The curriculum also endorses health visiting and school nursing as a distinctive level and form of practice that warrants regulation, to assure the public of the professional standards that they can expect of registrants prepared for and practising as health visitors and school nurses.

9 – 15 October, Baby Loss Awareness Week #BLAW2018, sees the publication of a significant piece of national collaborative work to develop a National Bereavement Care Pathway (NBCP).

Statistics for #babyloss tell us that around 15 babies died before, during or soon after birth every day in the UK in 2015. Of those, 9 babies a day were stillborn1. Additionally, one in four women will experience a miscarriage in their lifetime and one in one hundred will endure recurrent miscarriages (more than 3 in a row)2. Many of these women and their partners will go on to have a successful pregnancy and others may already be parents. Therefore, as health visitors we will already be working alongside many families affected by baby loss, and will contribute to the delivery of quality care to support new parents through a devastating time.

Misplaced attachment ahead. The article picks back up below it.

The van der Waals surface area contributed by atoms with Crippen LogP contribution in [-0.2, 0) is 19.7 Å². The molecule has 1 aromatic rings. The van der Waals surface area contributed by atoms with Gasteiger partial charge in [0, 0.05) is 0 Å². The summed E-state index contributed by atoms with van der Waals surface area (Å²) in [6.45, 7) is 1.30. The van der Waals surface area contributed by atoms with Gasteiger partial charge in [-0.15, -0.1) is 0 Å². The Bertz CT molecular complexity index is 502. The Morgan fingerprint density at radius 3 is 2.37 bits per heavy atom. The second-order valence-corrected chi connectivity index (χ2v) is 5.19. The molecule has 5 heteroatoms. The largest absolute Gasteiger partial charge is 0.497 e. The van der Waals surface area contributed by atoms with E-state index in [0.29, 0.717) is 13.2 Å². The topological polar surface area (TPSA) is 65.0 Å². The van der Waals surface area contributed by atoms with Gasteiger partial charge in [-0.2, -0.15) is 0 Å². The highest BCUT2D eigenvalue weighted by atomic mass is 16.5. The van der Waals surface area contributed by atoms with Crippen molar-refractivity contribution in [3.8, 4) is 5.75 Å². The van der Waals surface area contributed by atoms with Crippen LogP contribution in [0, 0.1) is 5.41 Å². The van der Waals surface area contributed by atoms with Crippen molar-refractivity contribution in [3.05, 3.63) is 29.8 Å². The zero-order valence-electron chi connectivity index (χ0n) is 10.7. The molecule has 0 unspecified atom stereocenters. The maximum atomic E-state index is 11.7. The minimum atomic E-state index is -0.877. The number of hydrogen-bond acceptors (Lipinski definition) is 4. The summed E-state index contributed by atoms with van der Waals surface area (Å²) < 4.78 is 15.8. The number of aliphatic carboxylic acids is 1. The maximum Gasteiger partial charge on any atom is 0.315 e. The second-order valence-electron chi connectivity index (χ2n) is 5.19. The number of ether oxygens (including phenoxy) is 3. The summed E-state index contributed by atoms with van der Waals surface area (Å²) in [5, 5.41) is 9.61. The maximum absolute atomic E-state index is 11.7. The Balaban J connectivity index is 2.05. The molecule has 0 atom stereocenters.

iHV has been honoured to be part of the National Bereavement Care Pathway (NBCP) work for England over the past year, meeting alongside 13 or more different national charities and professional bodies (Bliss, Lullaby Trust, RCM, RCN, etc) on the project led by Marc Harder for SANDS, with the support of the Department of Health and the All Party Parliamentary Group on Baby Loss. The aim for the project is to ensure that all bereaved parents are offered equal, high quality, individualised, safe and sensitive care in any experience of pregnancy or baby loss, be that miscarriage, termination of pregnancy for fetal anomaly, stillbirth, neonatal death, or sudden unexpected death in infancy (up to 12 months).